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Iran's top diplomat due in US as lawmakers push to block officials from UN

Visit comes as US lawmakers call on Biden administration to prevent Iranian officials from entering the country to attend UN meetings amid Gaza tensions
Iranian Foreign Minister Hossein Amir-Abdollahian walks alongside his Syrian counterpart Faisal Mekdad during a visit to site of a consular annex to the Iranian embassy destroyed in an air strike, on 8 April (Louai Beshara/AFP)

Iran’s top diplomat is set to travel to the US to participate in a UN Security Council session on Palestine next week, a trip that is likely to highlight the simmering tensions between Washington and Tehran.

Iranian Foreign Minister Hossein Amir-Abdollahian will attend the UN Security Council meeting on Palestine scheduled for 18 April.

His trip comes with tensions at a boilerplate, following a strike on 1 April on Iran’s consulate in Damascus, Syria, which Tehran said Israel conducted with US weapons and approval.

On Tuesday, Amir-Abdollahian repeated the accusation that the US approved the deadly strike that killed seven Islamic Revolutionary Guard Corps (IRGC) members, including two generals.

"America is responsible for this incident and must be held accountable," Abdollahian told reporters in Damascus.

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"The fact that the US and two European countries opposed a (UN Security Council) resolution condemning the attack on the Iranian embassy is a sign that the US gave the green light to the Zionist regime (Israel)" to carry out the attack, he claimed.

Asked about Abdollahian's remarks, deputy Pentagon press secretary Sabrina Singh denied Washington was connected to the attack.

"I can very forcefully push back on that and say... the US military had no involvement in that strike that took place in Damascus," she told journalists.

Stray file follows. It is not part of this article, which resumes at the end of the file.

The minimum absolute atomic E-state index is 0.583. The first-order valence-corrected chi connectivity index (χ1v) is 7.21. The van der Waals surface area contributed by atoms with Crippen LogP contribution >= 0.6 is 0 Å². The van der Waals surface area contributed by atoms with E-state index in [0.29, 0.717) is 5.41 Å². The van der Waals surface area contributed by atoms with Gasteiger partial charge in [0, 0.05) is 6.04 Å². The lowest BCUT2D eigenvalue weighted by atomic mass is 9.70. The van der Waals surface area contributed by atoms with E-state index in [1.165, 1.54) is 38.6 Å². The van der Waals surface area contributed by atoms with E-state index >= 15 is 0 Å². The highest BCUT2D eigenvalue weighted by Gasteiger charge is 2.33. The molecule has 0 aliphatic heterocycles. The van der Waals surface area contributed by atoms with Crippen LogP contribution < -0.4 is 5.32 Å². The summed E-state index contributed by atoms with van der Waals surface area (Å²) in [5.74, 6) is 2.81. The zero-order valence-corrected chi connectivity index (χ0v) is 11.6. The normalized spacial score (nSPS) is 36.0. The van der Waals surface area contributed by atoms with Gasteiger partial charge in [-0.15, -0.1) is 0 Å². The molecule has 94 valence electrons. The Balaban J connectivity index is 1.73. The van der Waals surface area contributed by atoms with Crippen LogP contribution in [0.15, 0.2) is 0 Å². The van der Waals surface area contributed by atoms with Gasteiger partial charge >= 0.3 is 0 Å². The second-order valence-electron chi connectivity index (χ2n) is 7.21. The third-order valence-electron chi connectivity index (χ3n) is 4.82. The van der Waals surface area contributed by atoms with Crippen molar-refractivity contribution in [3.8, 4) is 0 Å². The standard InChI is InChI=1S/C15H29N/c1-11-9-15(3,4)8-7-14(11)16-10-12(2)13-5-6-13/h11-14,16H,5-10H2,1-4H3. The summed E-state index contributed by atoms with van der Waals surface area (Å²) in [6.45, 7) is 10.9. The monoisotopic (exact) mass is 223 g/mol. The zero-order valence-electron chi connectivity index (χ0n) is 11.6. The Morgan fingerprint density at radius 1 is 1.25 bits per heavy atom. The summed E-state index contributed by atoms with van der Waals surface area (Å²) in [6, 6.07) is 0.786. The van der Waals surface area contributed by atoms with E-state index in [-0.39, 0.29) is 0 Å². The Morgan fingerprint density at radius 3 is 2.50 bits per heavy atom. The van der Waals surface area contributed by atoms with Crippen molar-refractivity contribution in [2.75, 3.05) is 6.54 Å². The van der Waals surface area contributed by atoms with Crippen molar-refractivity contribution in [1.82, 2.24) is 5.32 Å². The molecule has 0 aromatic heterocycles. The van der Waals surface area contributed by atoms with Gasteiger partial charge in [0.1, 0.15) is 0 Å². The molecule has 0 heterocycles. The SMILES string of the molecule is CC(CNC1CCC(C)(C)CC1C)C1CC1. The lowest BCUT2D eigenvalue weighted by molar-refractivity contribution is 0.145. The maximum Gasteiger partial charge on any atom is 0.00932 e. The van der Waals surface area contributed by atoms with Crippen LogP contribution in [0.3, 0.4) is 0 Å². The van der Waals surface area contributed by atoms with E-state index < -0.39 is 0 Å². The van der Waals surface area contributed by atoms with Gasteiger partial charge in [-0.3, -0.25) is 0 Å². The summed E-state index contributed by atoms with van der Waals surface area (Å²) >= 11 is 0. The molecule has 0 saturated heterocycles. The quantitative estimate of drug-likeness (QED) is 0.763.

Congress eyes Iran at UN  

Iran’s top diplomat appeared at the UN Security Council in January. That same month, the US and Iran reportedly held secret, indirect talks in Oman to de-escalate tensions, following a deadly drone attack on US troops in Jordan that Washington blamed on an Iran-backed militia.

As the war in Gaza drags on past six months, it has seeped out beyond the besieged Mediterranean enclave's borders, morphing into a shadowy proxy contest between the US and Iran over who calls the shots in the Middle East. 

How will Iran respond to Israel's attack on its embassy in Damascus?
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Since 7 October, Iranian proxies have launched more than 170 attacks on US forces, mainly in Iraq and Syria, according to the Institute For the Study of War.

Meanwhile, Iran-aligned Houthis in Yemen have attacked commercial ships, in what they say is in solidarity with besieged Palestinians. The US and UK have responded by launching dozens of air strikes.

Tensions have cooled since January after an Iraqi militia killed three US soldiers in Jordan with a drone, and the Biden administration responded with dozens of strikes against Iranian assets in Iraq and Syria.

But US lawmakers are looking to keep pressure on Tehran, including at the UN. In March, a group of 27 Republican and Democratic members of Congress asked Biden to block Iranian government officials from entering the US for UN meetings.

Republican hawks have sought to prevent Iran from entering the UN for years, but those calls have grown louder amid the war in Gaza.

The US is obliged under its 1947 agreement to host the UN headquarters to allow foreign diplomats - even foes - access to the country for meetings.

The last time Iran's top diplomat was blocked from attending the UN was in 2020 under the Trump administration, when former Iranian Foreign Minister Mohammad Javad Zarif was denied an entry visa to the US to attend a Security Council meeting under national security grounds.

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